It seems clear that, even if the seizure of defendant's notes relating to Mendez were illegal, there is no evidence that the indictment was thereby tainted. The substance of the seized notes did not relate to defendant but to Hartnett. The only possible contributions they could have made to the government's case were the identification of Mendez, and the fact that he was acquainted with the internal operations of the IUE office in Puerto Rico. But the government already knew this. As an IUE staff man in Puerto Rico, Mendez was a logical point of inquiry. And agents had already sought him out. At that time Mendez refused to answer questions or give a statement. Under the subsequent compulsion of a grand jury subpoena he did testify. The government's preexisting awareness of Mendez, from a source independent of defendant's notes, excludes this case from the proscription of Silverthorne Lumber Co., Inc. v. United States, 1920, 251 U.S. 385, 392, 40 S.Ct. 182, 64 L.Ed. 319. Moreover, the FBI investigation, the identification of a material witness in the complaint, and the essentiality of documentary evidence such as vouchers to the government's case rule out any inference that substantial, competent evidence from other sources was lacking before the grand jury. Nor is there any such contention. See Costello v. United States, 1956, 350 U.S. 359, 362-363, 76 S.Ct. 406, 100 L.Ed. 397; Coppedge v. United States, 1962, 114 U.S.App.D.C. 79, 311 F.2d 128, cert. denied, 1963, 373 U.S. 946, 83 S.Ct. 1541, 10 L.Ed.2d 701; Anderson v. United States, 8 Cir., 1921, 273 F. 20, cert. denied, 257 U.S. 647, 42 S.Ct. 56, 66 L.Ed. 415.2
There having been no violations of defendant's constitutional rights, we now consider the question of the validity of the indictment on its face. Defendant alleges reversible error in the court's refusal to dismiss the indictment for failure to state facts constituting a federal offense. The specific defects alleged are failures to allege criminal intent and fiduciary relationship.
As to intent, defendant contends that the indictment must charge wrongful or felonious intent, and that there is no word or combination of words in the indictment which constitutes a sufficient allegation.
We think it clear that the indictment adequately charges felonious intent. Paraphrased, each count alleges embezzlement, theft, unlawful and willful abstraction, unlawful and willful conversion to defendant's own use, all by means of an expense voucher falsified by defendant who received money therefrom when he "well knew" expenses had, in whole or in part, not been incurred. While defendant asserts in his brief that he "could have performed every specific act in the indictment and be innocent", we can think of no circumstances where this would be so. One could not innocently embezzle or steal. One could not unlawfully and willfully abstract or convert to his own use money belonging to the union, on the basis of a false voucher well knowing it to be false, pocket the proceeds, and still be innocent.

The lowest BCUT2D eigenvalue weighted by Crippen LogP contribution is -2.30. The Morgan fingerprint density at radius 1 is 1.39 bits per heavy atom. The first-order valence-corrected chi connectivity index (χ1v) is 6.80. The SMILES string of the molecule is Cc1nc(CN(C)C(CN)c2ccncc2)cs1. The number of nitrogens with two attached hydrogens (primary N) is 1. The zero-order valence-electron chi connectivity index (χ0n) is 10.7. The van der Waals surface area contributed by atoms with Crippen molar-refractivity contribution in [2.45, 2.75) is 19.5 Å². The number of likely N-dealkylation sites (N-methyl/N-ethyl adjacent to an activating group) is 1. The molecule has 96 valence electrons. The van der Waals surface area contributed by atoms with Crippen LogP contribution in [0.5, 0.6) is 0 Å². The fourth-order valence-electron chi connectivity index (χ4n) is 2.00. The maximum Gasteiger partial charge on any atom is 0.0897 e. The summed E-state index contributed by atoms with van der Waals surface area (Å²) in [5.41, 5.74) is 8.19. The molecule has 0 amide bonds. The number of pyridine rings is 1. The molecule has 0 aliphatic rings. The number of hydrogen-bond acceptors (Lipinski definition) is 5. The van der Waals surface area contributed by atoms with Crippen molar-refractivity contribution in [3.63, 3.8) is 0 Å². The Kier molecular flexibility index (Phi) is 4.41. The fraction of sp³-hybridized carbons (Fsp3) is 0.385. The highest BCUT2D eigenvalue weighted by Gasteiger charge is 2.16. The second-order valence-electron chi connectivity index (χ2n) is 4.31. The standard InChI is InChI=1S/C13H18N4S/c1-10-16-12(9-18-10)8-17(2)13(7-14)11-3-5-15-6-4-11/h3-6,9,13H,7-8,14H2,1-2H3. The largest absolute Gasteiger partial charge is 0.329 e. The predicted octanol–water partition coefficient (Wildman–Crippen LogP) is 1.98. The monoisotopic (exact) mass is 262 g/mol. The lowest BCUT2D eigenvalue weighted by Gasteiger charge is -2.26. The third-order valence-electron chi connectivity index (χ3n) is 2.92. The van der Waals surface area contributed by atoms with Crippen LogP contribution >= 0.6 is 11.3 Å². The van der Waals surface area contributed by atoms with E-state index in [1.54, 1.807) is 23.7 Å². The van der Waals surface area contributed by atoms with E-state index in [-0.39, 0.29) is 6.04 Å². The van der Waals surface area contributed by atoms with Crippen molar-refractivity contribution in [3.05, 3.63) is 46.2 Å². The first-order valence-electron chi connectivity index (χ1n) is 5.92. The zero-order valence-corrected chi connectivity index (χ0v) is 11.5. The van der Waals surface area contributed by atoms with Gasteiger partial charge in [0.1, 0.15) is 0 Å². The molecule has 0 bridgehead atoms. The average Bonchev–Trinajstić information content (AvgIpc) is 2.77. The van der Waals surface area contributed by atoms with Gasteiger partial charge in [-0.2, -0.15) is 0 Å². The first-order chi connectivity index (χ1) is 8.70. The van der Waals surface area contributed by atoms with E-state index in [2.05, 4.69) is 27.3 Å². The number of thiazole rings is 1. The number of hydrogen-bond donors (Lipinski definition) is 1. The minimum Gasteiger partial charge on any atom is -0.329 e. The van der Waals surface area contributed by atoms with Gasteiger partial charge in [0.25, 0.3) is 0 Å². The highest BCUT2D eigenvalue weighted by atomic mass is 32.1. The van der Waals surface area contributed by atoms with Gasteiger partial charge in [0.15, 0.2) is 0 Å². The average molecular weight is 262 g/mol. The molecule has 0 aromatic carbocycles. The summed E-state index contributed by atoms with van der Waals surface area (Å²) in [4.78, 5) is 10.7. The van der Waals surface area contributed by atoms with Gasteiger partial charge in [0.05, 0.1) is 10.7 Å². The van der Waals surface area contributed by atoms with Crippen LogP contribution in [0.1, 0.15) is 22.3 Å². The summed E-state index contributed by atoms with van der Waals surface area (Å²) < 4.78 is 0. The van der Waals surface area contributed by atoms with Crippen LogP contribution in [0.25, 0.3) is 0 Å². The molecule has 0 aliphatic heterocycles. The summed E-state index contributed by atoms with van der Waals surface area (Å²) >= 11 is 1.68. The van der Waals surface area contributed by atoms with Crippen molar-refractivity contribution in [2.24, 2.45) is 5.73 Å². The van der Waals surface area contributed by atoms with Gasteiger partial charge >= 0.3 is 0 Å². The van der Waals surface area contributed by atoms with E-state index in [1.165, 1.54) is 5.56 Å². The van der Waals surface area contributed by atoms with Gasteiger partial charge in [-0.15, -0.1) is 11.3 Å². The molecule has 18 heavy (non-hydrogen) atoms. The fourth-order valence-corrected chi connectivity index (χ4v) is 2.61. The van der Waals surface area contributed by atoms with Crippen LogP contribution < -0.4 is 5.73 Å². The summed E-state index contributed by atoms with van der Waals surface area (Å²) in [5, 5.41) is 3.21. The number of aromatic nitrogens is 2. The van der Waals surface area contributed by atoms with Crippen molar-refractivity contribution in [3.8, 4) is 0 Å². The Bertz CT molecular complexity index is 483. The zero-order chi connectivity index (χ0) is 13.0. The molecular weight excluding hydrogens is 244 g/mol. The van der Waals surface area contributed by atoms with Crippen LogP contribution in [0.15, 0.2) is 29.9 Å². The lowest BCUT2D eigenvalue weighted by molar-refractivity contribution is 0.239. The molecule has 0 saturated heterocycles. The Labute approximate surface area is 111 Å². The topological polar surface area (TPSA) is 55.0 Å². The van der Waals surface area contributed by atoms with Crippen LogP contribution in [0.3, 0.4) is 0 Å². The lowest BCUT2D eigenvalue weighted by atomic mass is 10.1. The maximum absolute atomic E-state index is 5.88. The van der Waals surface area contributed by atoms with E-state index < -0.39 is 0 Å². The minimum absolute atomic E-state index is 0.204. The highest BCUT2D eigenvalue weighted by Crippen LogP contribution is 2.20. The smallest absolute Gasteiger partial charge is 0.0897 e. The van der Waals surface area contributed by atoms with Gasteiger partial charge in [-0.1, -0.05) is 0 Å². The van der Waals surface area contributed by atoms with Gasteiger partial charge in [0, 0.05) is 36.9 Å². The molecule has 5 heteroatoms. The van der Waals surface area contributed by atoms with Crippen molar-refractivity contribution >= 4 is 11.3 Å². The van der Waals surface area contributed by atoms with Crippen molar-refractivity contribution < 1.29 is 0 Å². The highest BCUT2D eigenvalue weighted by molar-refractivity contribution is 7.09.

Defendant strenuously urges that such a result follows because the word "willfully" does not import knowledge of a wrongful act or a larcenous intent but means merely "voluntary". We cannot agree. While, as we have recognized in Zimberg v. United States, 1 Cir., 1944, 142 F.2d 132, 137, cert. denied, 323 U.S. 712, 65 S.Ct. 38, 89 L.Ed. 573, "willfully" is "a word of many meanings" (citing Spies v. United States, 1943, 317 U.S. 492, 497, 63 S.Ct. 364, 87 L.Ed. 418), we consider applicable to this case the following language from United States v. Illinois Central Railroad Co., 1938, 303 U.S. 239, 242, 58 S.Ct. 533, 535, 82 L.Ed. 773: "In statutes denouncing offenses involving turpitude, `willfully' is generally used to mean with evil purpose, criminal intent or the like." The indictment in this case sufficiently alleges criminal intent. It meets the requirement of United States v. Carll, 1882, 105 U.S. 611, 26 L.Ed. 1135.
In Doyle v. United States, 8 Cir., 1963, 318 F.2d 419, the same argument as to lack of averment of felonious intent was made against the validity of an indictment arising from the same statute involved in this case. The indictment was less complete than the one we confront, lacking the averments in the second paragraph of each count. Without saying, as we have here, that the indictment sufficiently alleged criminal intent, the court nevertheless held the indictment valid since (318 F.2d at 421) "* * * it adequately and fully informs the appellant of the charge against her * * *" and "* * * is also sufficiently specific in identifying the crime so that a conviction or acquittal thereof could be grounds for the defense of double jeopardy * * *." The court took note of the charge to the jury on the issue of intent, which there as here was adequately presented, and observed (318 F.2d at 422) that the judge "* * * treated the element of criminal intent as an essential part of the offense and that the case was tried and submitted to the jury with intent being a prerequisite to conviction."